Our History

The Waikato Wellbeing Summit

Our summit is a call to action – a call to amplify and accelerate effort that has turned global goals into local targets, and now needs to catalyse those targets into action. 

We have an opportunity to rejuvenate a holistic narrative of interrelatedness and inter-generational wellbeing that has existed at the heart of Te Ao Māori for centuries – and develop that narrative to embrace the challenges of today’s complex international world. 

The Hon Prime Minister Jacinda Ardern joined community leaders, on Friday 14th 2020, to launch the Waikato wellbeing targets. The targets are aimed at achieving a more environmentally sustainable, prosperous and inclusive Waikato region by 2030 and beyond.

The summit, attended by 350 leaders from across the region, provided an opportunity for people to review the targets and workshop how they can be turned into action in partnership with iwi, councils, community trusts, business, NGOs, researchers and communities.   

The ten wellbeing targets are the region’s first set of wellbeing targets to end poverty, fight inequality and act on climate change. The targets are based on the 17, United National Sustainable Development Goals, but have been adapted to meet the unique challenges facing the Waikato region.

The Waikato Wellbeing Project Overview

Achieving a more environmentally sustainable, prosperous and inclusive Waikato region by 2030 and beyond.

The Waikato Wellbeing Project is a community-led initiative to develop a defined set of SMART wellbeing targets for the Waikato, based on the United Nations Sustainable Development Goals (SDGs).

Our Approach

The wellbeing targets were developed by and for the Waikato community. We adopted design thinking as an iterative process to develop 10 initial wellbeing targets.

Building on existing research, such as the Waikato Plan, Vital Signs Report and Waikato Progress Indicators, we kicked off the project with three targeted workshops. With 150+ representatives from across iwi, business, community, education, council, philanthropy, the arts, tourism, health and environment we were able to identify the key challenges and opportunities for our region, as well as shape a number of possible wellbeing targets.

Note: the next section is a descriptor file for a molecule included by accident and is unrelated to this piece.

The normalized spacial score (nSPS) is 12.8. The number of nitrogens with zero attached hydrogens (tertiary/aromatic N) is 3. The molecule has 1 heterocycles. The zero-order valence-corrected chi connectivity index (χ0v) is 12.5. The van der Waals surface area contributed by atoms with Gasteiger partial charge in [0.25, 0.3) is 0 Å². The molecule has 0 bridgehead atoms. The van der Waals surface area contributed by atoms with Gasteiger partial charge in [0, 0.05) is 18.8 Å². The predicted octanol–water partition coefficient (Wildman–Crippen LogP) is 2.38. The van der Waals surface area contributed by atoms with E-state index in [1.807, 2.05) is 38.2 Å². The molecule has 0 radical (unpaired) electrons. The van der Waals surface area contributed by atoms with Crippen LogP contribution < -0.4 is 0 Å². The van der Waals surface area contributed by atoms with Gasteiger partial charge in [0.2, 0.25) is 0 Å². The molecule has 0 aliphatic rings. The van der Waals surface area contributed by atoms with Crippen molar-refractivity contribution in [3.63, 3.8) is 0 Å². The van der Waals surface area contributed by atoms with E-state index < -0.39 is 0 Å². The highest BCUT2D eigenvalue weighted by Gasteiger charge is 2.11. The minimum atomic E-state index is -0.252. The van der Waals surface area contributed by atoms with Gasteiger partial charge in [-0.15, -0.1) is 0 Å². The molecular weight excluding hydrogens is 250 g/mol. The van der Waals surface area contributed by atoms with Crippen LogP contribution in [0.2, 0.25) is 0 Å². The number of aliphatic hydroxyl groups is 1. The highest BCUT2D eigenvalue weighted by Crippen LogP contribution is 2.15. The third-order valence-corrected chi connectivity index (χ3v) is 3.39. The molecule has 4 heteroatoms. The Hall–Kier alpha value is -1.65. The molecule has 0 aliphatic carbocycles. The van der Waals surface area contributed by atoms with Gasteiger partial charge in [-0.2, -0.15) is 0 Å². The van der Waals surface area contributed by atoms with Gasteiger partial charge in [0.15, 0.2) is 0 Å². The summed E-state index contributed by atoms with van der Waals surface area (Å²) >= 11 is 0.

The draft targets were reviewed by social commentator and economist Shamubeel Eaqub from Sense Partners in preparation for our Community Conversations.

Community Conversations

Our community conversations provided the opportunity for individuals and organisations to provide feedback on the targets through a series of face to face sessions and our digital feedback tool. Face to face sessions were held across Hamilton, Thames, Otorohanga and Matamata with over 110+ individuals attending.

The Sustainable Development Goals (SDGS)

The Sustainable Development Goals are the blueprint to achieve a better and more sustainable future for all with 17 goals and over 239 targets. These goals are globally-recognised and have the power to end poverty, fight inequality and act on climate change.

The SDGs have been grouped into three clusters - Environment, Community and Economy - with the central pou acting as our cultural compass to incorporate Te Ao Maaori throughout the Waikato Wellbeing Project.

This beautiful animation shows what the world could look like if we achieve some the Global Goals by 2030. It looks at a selection of global issues, from extreme poverty to gender equality, and tracks the progress that has been made from the start of the millennium.

The Waikato Wellbeing Project Summit Sponsors